So much has been said lately about The Negro Motorist Green Book written by Victor Hugo Green, but not much information has been offered about the books. People know that the guide was a way to stay safe in the Jim Crow South. They also know that Black families relied on the book. However, a larger story exists that speaks to Black Entrepreneurship and a middle class that was thriving despite the racism that tried to keep Black people down. Director Yoruba Richen tells about these important elements in her Smithsonian special The Green Book: Guide to Freedom.
Richen is a critically acclaimed director of The New Black who brings a narrative about the Green Book to the small screen that audiences will enjoy. She also exposes us to a part of Black history that not a lot of people know or speak of. The Black community has a deep entrepreneurial heritage that must be elevated. It could help our community today.
BGN sat down with Richen to discuss The Green Book: Guide to Freedom and more.
On the Green Book’s Popularity
I was approached by the production company, Impossible Factual, not this past summer, but the summer of 2017. And they had this idea to do a film about the Green Book, which I had never heard of when they first approached me. I was immediately interested because it was a part of the Civil Rights movement and a part of our history that really hadn’t been told. If you know Black history at all, it’s a very narrow view about, maybe Martin Luther King and Rosa Parks. And that’s it. So, I love that this film gave another perspective and another layer to our history here in the United States.
When we started 2017 when I began to talk to [the production company], and then, of course, in the last couple of years, there has been more knowledgeable about the Green Book. There’s been exhibits. There’s been articles written. After the Schaumburg put to be put all the Green Books online and there was a renewed interest in it. And then of course, now with the film out which we titled The Green Book, there’s much more of an awareness.
On the Reality and History of Black Mobility
One of the things that it was important to talk about is what the car meant, right? What the automobile means to the country and how, for African Americans, that whole idea of freedom and mobility and driving the open road was something that we experienced too. But of course, we have different challenges that we have to navigate in terms of doing that and different reasons for doing that.
Part of the mobility and freedom was about leaving places of terror you. That was a great migration. People left in all different ways: cars, trains, etc. So, I think that context is important to understand what the Green Book meant and to understand what the African American experience is in regards to that.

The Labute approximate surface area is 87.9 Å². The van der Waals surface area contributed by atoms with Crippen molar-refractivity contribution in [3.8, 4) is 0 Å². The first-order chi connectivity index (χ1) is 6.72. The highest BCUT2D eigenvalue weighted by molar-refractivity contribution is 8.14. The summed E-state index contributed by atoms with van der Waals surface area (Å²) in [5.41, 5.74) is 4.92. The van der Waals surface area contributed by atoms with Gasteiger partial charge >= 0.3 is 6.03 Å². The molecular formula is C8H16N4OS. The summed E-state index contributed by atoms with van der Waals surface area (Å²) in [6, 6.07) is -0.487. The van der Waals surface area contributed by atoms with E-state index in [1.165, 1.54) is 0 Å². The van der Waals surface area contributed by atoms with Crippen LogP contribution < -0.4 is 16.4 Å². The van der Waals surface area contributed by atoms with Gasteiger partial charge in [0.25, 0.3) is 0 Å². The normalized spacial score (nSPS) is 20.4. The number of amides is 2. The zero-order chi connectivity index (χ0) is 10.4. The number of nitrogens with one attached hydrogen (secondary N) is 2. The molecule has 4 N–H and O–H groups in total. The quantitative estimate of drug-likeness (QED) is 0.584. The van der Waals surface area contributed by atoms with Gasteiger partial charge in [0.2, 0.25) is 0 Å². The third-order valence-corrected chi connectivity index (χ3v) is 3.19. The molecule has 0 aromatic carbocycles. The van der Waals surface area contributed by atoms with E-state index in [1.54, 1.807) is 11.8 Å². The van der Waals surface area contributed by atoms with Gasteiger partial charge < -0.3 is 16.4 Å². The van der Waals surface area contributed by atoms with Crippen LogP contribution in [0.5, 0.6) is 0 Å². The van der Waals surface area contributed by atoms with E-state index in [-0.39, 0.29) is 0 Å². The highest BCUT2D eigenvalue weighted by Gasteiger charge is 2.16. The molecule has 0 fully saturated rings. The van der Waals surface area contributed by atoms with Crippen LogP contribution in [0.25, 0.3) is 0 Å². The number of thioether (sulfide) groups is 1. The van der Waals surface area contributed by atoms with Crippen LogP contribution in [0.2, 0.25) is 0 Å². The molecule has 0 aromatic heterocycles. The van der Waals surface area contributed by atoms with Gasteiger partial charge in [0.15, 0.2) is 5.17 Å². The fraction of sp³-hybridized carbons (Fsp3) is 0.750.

On Choosing the Stories to Tell in the Show
We really were a team, in terms of research and figuring out what were the stories to tell. The producers and the Associate Producer were very important in helping narrow [things down]. Obviously. There’s over 995 sites [listed in the Green Book], so there’s a lot to choose from.
I wanted to pick stories that, again that were… What the untold stories? What were the places? Who are the unsung heroes who are in the Green Book? A.G. Gaston the motel and business entrepreneur and in Birmingham. Jessica Simpson in South Carolina. Those have Green Book listings, but their stories so much deeper, too and so much more full. It was stories like that that really jumped out at us. That this would be amazing to connect to the Green Book and see how it was connected. I really wanted to give a range of the kind of businesses that in the Green Book and also was still there. A lot of them have disappeared. So, we wanted to go through and make sure the high places that still work in existence as well
I think the takeaways are, first off, the history of segregation and racism is, is confined to the south. And that this was something that African Americans had to face: these dangers, the threats [they] had to face all over the country and navigate all over the country. So that’s something that’s super important that I want folks to take away.
But also, to the entrepreneurship of our community in these times. These are places that the majority of African Americans owned and were serving our community and that history. We have a character in the person we interviewed, he says, that history of entrepreneurship is something that is not often told how we were in this country and how we survive. And too, the pursuit of leisure and pleasure and recreation that was also part of the Green Book. It wasn’t just about fear. So, of course, a large part of that was we were also looking and seeking out places of recreation and leisure and have been doing that since forever. Those are the things that I really would love the audience to reverberate with the audiences.
The Green Book: Guide to Freedom airs February 25, 2019, on the Smithsonian Channel
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Jonita Davis is a writer, mother, a certified nerd, and writer of Black Girl Nerds. Davis is a critic and journalist. She has been writing for 13 years about the way pop culture and politics affect our lives as parents, women, black women, nerds, and people of this planet.